Dressing is a little awkward, but not nearly as hazardous as undressing. Methos straps his backup gun to his ankle – he's taken to carrying more weaponry since he's been associated with MacLeod, especially as an apparently new Immortal – and glances back at Eliot who's still reclined on the bed, hands folded behind his head. There's a knife under the pillow; Methos felt the outline of it when Eliot pinned his hands above his head and pressed him into the mattress with the weight of his body.
He glances across at where Eliot's clothes have been collected in a pile – not obsessively neat, but not strewn around either – Methos figures it's to provide Eliot easy access to his weapons; at least half a dozen from what Methos saw.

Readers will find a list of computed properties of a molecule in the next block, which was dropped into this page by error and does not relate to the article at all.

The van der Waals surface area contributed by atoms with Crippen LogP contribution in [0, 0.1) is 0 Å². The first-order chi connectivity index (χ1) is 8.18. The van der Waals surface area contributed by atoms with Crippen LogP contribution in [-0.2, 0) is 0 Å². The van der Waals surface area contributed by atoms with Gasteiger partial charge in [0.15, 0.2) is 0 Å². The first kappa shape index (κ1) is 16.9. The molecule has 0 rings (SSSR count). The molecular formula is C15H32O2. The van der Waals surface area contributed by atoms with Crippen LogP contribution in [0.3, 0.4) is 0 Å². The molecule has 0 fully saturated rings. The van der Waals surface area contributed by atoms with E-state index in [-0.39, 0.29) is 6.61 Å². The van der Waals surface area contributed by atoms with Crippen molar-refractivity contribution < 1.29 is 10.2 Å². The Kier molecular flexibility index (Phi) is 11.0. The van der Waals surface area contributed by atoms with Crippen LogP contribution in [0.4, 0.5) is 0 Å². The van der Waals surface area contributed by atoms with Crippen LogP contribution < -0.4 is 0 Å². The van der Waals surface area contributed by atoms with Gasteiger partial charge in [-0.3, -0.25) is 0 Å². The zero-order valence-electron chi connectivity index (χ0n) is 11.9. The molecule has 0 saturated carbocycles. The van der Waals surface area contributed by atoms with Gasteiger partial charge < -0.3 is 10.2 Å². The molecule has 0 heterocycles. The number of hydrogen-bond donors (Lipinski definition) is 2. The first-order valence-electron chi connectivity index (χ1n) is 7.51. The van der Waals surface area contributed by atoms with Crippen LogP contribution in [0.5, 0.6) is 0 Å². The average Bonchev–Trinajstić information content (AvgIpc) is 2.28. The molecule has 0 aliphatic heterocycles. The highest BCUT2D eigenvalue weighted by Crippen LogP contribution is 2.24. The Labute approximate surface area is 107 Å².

Methos pulls on his jeans and slips his knife into the sheath at his back. He hesitates and turns to face Eliot. If he leaves now it'll just be one great night – a bright point in some pretty shoddy years – but that's all and he doesn't want that. It feels like years, decades, since he's had anything solid to hang on to. Mortals are fragile, transient, and MacLeod has a disturbing habit of vacillating when things get difficult.
Eliot is strong where Methos is not, and worse – Methos can tell from Eliot's smug expression as he watches Methos watching him – Eliot knows it. Methos wants to give in to his pride and tell Eliot to shove it, but Eliot is standing, unashamed of his nudity, and approaching him.